The deadbeat husband is not born. He is made and betrayed by his nation and his community. His foe is not his enemy but his family. When the Vietnam War ended were the American patriots who went to fight for love of country not spurned by fellow countrymen and cast out to rot, as we see in Sylvester Stallone’s Rambo series? When the British war combatant and poet Wilfred Owen takes up the subject of the deadbeat soldier in his 1917 poem, “The Dead-Beat,” he unequivocally indicts the “brave young wife” who is at home “getting her fun” with other men while the war rages abroad as responsible for the allied conspiracy that finally “crazed” her soldier-husband and quickened his degradation in the “blasted trench” from a “stout lad” to a “dead-beat” and to a “dead” body. When the mind implodes, the body explodes. As the mind goes the body goes, like the tortoise that moves with its shell.

At the lowest point of his dehumanization and humiliation the fighting compatriots of Owen’s protagonist see him as nothing but a stupid “cod, heavy like meat,” and his company’s doctor whose job it is to save his life mocks him and jubilates at his demise, “Hooray!” The only statement that Owen’s bleary anti-hero makes is an ineffectual one: “I’ll do ’em in … If this hand’s spared/I’ll murder them, I will.” It is both a promise and a threat that have no basis in fact, since he is guided by the ignorance of his human limitation and his dying condition. Both Andre Malraux’s novel Man’s Fate and Leon Uris’s novel The Haj rightly call up the Chinese and the Jewish foreclosure that to take another’s life always already presupposes a willingness to take one’s own life. In other words, murder is suicide too. Always already a fated name, every Juliet goes down the tube with her Femi. As in Stevenson’s story and Wise’s movie and Owen’s poem and Femi’s life, body snatching is always already about lifesavers who turn against life, lovers who turn to hate – like a dog which goes mad and turns on its master or mistress.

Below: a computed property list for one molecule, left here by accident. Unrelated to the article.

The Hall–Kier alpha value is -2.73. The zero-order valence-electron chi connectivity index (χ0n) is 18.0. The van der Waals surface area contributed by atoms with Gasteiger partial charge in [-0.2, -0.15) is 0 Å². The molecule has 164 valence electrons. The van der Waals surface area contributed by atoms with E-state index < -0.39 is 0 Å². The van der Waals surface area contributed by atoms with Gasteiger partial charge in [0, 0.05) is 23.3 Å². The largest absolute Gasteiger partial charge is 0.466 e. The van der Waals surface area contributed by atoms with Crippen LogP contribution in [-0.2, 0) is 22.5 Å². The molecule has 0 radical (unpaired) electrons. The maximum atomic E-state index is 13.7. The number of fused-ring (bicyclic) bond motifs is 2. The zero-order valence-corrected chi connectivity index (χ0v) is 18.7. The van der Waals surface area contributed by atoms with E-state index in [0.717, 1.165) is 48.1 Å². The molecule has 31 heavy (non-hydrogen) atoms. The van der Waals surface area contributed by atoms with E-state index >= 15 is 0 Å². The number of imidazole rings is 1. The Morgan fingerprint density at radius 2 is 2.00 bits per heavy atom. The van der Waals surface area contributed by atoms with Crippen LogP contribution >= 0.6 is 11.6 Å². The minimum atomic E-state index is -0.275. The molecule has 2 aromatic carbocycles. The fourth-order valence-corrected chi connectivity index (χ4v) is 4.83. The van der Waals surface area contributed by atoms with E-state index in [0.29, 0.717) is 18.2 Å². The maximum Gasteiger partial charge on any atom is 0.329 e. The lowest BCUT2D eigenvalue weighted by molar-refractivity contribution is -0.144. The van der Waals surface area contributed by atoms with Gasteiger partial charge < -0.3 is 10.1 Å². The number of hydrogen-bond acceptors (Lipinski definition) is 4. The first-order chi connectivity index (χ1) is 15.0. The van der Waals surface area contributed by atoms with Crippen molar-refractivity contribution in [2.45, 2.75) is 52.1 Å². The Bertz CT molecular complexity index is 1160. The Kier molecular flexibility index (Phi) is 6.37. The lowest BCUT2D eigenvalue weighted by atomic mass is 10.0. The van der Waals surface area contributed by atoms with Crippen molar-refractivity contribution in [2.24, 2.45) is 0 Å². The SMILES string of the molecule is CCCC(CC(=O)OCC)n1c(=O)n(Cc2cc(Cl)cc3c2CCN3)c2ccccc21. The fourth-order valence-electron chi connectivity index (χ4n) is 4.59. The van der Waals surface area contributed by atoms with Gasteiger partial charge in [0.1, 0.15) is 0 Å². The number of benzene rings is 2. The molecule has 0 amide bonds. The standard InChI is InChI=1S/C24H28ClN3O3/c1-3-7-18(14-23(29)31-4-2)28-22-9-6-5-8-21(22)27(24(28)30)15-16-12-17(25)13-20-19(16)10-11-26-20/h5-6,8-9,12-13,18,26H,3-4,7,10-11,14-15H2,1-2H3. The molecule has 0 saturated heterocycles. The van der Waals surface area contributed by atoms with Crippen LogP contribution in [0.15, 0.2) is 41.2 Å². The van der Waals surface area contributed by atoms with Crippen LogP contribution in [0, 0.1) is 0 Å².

The problem of American postmodern globality and alienation, especially to an African immigrant, is the loss of faith in the customary foundations of an earlier life, like fish cast out of water which has to learn the giddy props of earth-gliding. We do not need the prognosticating art of a Paul the “Oracle Octopus” to know that there are far more Femis out there now waiting, in spite of themselves, to make as many Juliets as are willing to give them the pleasure of spousal disfigurement, dismemberment, and assuredly deposition and decomposition. That is what body slammers and body snatchers do, like the accursed scorpion that stings its dog-carrier to a drowning death at mid-sea along with itself. The snail that puts out a fire with its spittle will scorch itself to death. For where there is no wisdom the people become murderers, end up behind bars of prisons or asylums, and perish. As it is in the house of Okeke is as it is in the house of Okonkwo. In spite of its established glory and the age-old claims of the perpetuity of the race, the lasting obverse of Shakespeare’s eternal lovers Romeo and Juliet suggests the paraphrasing of Wilfred Owen’s dictum in his preface to his unpublished poems, that my subject is marriage, and the pity of marriage. “The poetry is in the pity.” Perhaps, all Nigerian American men should begin to brace for the onslaught of a simple question from their other American acquaintances, colleagues, and friends: Hey, Mr., will you kill your wife today?

 
Obiwu may be reached at: [email protected]